The Catalans of Gaul expanded to the British Isles: the Catuvellauni

Catuvellauni coin 

The ancient Catalans or Catalauni were one of the founding peoples of Gaul. However, in this article we will find that they were also from the British Isles. The supposed British tribe of the Catuvellauni or Catuvellans, is actually a branch of the people of the Catalauni or Catalans of Gaul that split due to the arrival of the people of the Belgians in their territory, in the area of the current Champagne (former Catalan or Catalaunian Plains).

As we have discussed in a previous article, we know from the studies of French historians Fabien Régnier and Jean-Pierre Drouin, published in his book ‘Les peuplesfondateurs à l'origine de la Gaule’ (2012), that the arrival in Gaul of the Belgian people, coming from the Danube area, altered the balance of the area of the river Mare (in Latin, river Matrona, present Marne) and forced the mobility of the old Catalans and other towns.

Map with the expansion of the Catalauni, north and south, according to historians Fabien Régnier and Jean-Pierre Drouin. 

In Régnier and Drouin's opinion, the Catalans of Gaul, therefore, would have expanded to other territories to establish new colonies, including to the north. And it is in this context that, according to these experts, they would have arrived in the peninsular lands and would have founded the present Catalonia. But it was also in this movement that the branch that explored the north reached Britain and settled there, giving rise to the Catuvellauni people. In this article we will focus on this second migration so unknown and so interesting.

Map with the Catuvellauni and the other founding nations of the British Isles.

Are the Catovellauni the Catalauni or Catalans of Gaul? 

According to Fabien Régnier and Jean-Pierre Drouin, these colonial incursions of the Catalans of Gaul would have established a Catalauni or Catuvellauni state or kingdom in the British Isles. And we find this migratory theory also recognized in the work Gallia Belgica (bottom image), by the British historian and archaeologist Edith Mary Wightman, published by the University of California Press, in 1985.

Excerpt from Edith Mary Wightman’s book. 

 Also in the book ‘England Invaded’, by Edward Foord and Gordon Home, published in 2014 (pictured below), we are told that the 'big' and 'warlike' village of the Catuvellauni, southeastern Midlands English, clearly maintained points of connection with the Catalauni of the Marne.

Excerpt from the book by Edward Foord and Gordon Home. 

 Along the same line, Charles Oman, in his book ‘England Before the Norman Conquest’ (1924) (pictured below) tells us that the Catuvellauni were the Catalauni of Châlons, in reference to Châlons-en-Champagne or Cathaló. In other words, the equivalence of Catalans and Catuvellauni by scholars is once again being ascertained.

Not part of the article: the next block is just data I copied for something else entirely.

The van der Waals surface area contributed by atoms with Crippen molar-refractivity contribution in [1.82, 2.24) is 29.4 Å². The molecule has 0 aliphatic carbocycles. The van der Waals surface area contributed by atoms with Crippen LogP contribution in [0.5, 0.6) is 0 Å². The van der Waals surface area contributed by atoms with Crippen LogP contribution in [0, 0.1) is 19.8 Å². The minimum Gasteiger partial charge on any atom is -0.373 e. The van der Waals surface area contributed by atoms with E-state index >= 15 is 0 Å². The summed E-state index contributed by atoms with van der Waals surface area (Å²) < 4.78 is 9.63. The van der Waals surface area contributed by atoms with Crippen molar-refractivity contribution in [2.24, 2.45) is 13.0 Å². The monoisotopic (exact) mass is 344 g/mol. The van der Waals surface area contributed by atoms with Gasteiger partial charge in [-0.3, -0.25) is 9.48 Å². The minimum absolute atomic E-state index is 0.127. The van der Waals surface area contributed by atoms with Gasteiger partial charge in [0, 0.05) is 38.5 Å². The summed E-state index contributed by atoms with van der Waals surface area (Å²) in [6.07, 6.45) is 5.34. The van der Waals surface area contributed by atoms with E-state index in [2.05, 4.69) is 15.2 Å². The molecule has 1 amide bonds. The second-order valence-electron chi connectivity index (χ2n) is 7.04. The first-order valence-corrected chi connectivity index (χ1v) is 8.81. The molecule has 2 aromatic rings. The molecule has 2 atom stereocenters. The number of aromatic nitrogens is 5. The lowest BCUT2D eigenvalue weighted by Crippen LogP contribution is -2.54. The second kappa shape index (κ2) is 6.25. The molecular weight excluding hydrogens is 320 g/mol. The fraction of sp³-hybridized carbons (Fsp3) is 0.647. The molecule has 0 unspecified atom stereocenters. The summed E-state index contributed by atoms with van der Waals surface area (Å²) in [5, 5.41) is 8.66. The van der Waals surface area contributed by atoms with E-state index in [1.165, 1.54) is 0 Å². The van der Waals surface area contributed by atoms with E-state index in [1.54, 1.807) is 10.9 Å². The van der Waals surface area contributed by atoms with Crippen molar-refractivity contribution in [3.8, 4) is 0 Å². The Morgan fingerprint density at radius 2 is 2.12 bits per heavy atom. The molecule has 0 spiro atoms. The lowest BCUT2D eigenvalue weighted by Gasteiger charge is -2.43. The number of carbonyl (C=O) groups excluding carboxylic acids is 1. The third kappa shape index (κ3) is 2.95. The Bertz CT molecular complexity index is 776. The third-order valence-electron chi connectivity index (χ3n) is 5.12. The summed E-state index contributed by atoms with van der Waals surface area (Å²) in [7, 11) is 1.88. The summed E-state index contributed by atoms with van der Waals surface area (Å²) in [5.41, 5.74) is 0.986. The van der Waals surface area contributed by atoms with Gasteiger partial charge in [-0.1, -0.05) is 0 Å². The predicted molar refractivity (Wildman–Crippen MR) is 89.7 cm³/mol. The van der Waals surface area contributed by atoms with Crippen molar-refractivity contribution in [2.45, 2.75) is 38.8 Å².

Excerpt from the book by Henry Lawes Long. 

The Catalans, a nation with many names. 

Also the British historian Henry Lawes Long, in a chapter of his book (pictured above) ‘A Survey of the Early Geography of Western Europe, as Connected with the First Inhabitants of Britain: Their Origin, Language, Religious Rites, and Buildings’, published in 1859, it touches on the Catalauni and warns us that in documentary sources this town receives many names:

"Our Cateuclani, Cassivelauni, Cattivelauni [Catuvellauni], etc., are written in so many different ways that we are sure that this variety of denominations would assimilate them with the continental Catalauni." 

 According to the considerations of this author, Catalan scholars can investigate all these peoples with the certainty that we are following in the footsteps of our ancestors. The Cambrian Journal published, in 1862, ‘Mosaic Ethnoloy of Europe’, by the British historian JR Smith, which also warns us about the denominations Catti or Caddi, which are clearly related with the Catalauni of Gaul, Britannia and Hispania, in the same way that, in his opinion, the terms Cadurci or Cadwalli do.

Excerpt from J.R. Smith’s book. 

They are all testimonies of international experts who provide us with data on the various denominations that the Catalan people have received over the years, in the various territories where it has been established and through the various documentary testimonies.

Finally, in the book ‘Pedigree of the English People: An Argument on the Formation & Growth of the Nation’, published in 1873 by the Welsh historian Thomas Nicholas (pictured below), we find that it also covers the relationship between Catalans in Gaul and the Catuvellauni, which he finds them called as Cateuchlani, thus adding another appellation to this ancestral nation.

Nicholas tells us that a large number of peoples from Gaul moved to the islands and that, among these, "there were the Catalauni or Cateuchlani, who eventually settled north of the River Thames", in England. In the same index of Nicholas's book is literally quoted "the Catalaunians of Gaul and Britain."
Excerpt from the book by Thomas Nicholas. 

In short, it is quite clear, according to the opinions of some international experts, that the Catalauni and the Catuvellauni were the same people. In the same way, scholars we have analysed in other articles also recognise that the Catalauni from Gaul and the Catalans from the Iberian Peninsula were the same people as well. In the next articles we will study in more depth what it is known about this people ancestor of the Catalans and one of the founder tribes of the British Isles. All this promise to be very interesting.


More articles:

· A queen of the House of Barcelona behind the creation of the first Cambridge college?


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